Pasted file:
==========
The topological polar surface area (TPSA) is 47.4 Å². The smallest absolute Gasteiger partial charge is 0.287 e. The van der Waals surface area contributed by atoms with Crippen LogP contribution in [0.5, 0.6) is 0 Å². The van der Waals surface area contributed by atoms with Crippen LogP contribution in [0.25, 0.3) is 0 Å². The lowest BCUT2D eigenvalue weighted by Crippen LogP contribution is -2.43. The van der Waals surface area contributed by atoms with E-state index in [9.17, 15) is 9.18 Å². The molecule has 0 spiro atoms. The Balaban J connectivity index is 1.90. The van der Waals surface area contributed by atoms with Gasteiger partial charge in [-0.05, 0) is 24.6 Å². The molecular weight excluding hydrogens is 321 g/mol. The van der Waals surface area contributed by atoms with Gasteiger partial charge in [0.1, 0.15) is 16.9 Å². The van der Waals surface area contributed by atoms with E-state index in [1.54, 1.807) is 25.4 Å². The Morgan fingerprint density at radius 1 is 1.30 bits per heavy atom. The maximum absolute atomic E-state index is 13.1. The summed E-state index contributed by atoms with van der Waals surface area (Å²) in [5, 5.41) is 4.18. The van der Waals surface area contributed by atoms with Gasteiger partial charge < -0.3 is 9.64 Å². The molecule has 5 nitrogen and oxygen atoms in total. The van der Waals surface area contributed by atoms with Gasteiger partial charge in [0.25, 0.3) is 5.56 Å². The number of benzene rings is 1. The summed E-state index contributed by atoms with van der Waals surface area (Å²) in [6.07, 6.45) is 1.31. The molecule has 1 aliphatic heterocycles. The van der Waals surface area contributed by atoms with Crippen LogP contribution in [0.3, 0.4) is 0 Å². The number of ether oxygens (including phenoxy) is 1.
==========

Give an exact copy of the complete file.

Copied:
The topological polar surface area (TPSA) is 47.4 Å². The smallest absolute Gasteiger partial charge is 0.287 e. The van der Waals surface area contributed by atoms with Crippen LogP contribution in [0.5, 0.6) is 0 Å². The van der Waals surface area contributed by atoms with Crippen LogP contribution in [0.25, 0.3) is 0 Å². The lowest BCUT2D eigenvalue weighted by Crippen LogP contribution is -2.43. The van der Waals surface area contributed by atoms with E-state index in [9.17, 15) is 9.18 Å². The molecule has 0 spiro atoms. The Balaban J connectivity index is 1.90. The van der Waals surface area contributed by atoms with Gasteiger partial charge in [-0.05, 0) is 24.6 Å². The molecular weight excluding hydrogens is 321 g/mol. The van der Waals surface area contributed by atoms with Gasteiger partial charge in [0.1, 0.15) is 16.9 Å². The van der Waals surface area contributed by atoms with E-state index in [1.54, 1.807) is 25.4 Å². The Morgan fingerprint density at radius 1 is 1.30 bits per heavy atom. The maximum absolute atomic E-state index is 13.1. The summed E-state index contributed by atoms with van der Waals surface area (Å²) in [5, 5.41) is 4.18. The van der Waals surface area contributed by atoms with Gasteiger partial charge < -0.3 is 9.64 Å². The molecule has 5 nitrogen and oxygen atoms in total. The van der Waals surface area contributed by atoms with Gasteiger partial charge in [0.25, 0.3) is 5.56 Å². The number of benzene rings is 1. The summed E-state index contributed by atoms with van der Waals surface area (Å²) in [6.07, 6.45) is 1.31. The molecule has 1 aliphatic heterocycles. The van der Waals surface area contributed by atoms with Crippen LogP contribution in [0.3, 0.4) is 0 Å². The number of ether oxygens (including phenoxy) is 1.